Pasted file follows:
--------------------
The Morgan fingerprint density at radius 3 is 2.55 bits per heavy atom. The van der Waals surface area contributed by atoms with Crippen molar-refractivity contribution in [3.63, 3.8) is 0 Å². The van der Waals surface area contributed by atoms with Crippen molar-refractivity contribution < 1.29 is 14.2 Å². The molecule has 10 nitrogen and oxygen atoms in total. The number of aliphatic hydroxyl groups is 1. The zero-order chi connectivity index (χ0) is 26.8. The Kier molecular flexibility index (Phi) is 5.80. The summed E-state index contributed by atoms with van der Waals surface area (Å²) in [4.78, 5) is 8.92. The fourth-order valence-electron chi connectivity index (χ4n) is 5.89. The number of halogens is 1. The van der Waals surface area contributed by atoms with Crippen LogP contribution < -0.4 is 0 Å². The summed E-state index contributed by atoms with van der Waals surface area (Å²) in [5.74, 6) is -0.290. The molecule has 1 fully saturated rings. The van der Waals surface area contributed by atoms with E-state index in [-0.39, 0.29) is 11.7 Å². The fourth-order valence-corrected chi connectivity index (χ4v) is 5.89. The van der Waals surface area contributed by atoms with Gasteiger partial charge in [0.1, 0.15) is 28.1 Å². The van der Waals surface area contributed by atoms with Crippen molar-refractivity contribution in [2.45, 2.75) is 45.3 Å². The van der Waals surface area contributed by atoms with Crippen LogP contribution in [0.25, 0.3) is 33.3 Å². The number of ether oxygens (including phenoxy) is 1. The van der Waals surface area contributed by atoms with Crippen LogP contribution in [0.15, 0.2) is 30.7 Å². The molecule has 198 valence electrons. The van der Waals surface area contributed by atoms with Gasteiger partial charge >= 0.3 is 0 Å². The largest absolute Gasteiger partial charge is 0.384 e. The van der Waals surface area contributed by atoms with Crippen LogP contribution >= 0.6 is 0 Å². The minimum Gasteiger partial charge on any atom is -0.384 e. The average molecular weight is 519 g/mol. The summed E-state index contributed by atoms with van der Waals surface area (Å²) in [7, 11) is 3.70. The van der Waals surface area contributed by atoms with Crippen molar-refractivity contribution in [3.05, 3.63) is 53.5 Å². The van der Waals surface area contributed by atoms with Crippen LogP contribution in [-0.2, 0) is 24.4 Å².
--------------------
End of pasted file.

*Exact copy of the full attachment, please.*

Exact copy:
The Morgan fingerprint density at radius 3 is 2.55 bits per heavy atom. The van der Waals surface area contributed by atoms with Crippen molar-refractivity contribution in [3.63, 3.8) is 0 Å². The van der Waals surface area contributed by atoms with Crippen molar-refractivity contribution < 1.29 is 14.2 Å². The molecule has 10 nitrogen and oxygen atoms in total. The number of aliphatic hydroxyl groups is 1. The zero-order chi connectivity index (χ0) is 26.8. The Kier molecular flexibility index (Phi) is 5.80. The summed E-state index contributed by atoms with van der Waals surface area (Å²) in [4.78, 5) is 8.92. The fourth-order valence-electron chi connectivity index (χ4n) is 5.89. The number of halogens is 1. The van der Waals surface area contributed by atoms with Crippen LogP contribution < -0.4 is 0 Å². The summed E-state index contributed by atoms with van der Waals surface area (Å²) in [5.74, 6) is -0.290. The molecule has 1 fully saturated rings. The van der Waals surface area contributed by atoms with E-state index in [-0.39, 0.29) is 11.7 Å². The fourth-order valence-corrected chi connectivity index (χ4v) is 5.89. The van der Waals surface area contributed by atoms with Gasteiger partial charge in [0.1, 0.15) is 28.1 Å². The van der Waals surface area contributed by atoms with Crippen molar-refractivity contribution in [2.45, 2.75) is 45.3 Å². The van der Waals surface area contributed by atoms with Crippen LogP contribution in [0.25, 0.3) is 33.3 Å². The number of ether oxygens (including phenoxy) is 1. The van der Waals surface area contributed by atoms with Crippen LogP contribution in [0.15, 0.2) is 30.7 Å². The molecule has 198 valence electrons. The van der Waals surface area contributed by atoms with Gasteiger partial charge >= 0.3 is 0 Å². The largest absolute Gasteiger partial charge is 0.384 e. The van der Waals surface area contributed by atoms with Crippen LogP contribution >= 0.6 is 0 Å². The minimum Gasteiger partial charge on any atom is -0.384 e. The average molecular weight is 519 g/mol. The summed E-state index contributed by atoms with van der Waals surface area (Å²) in [7, 11) is 3.70. The van der Waals surface area contributed by atoms with Crippen molar-refractivity contribution in [3.05, 3.63) is 53.5 Å². The van der Waals surface area contributed by atoms with Crippen LogP contribution in [-0.2, 0) is 24.4 Å².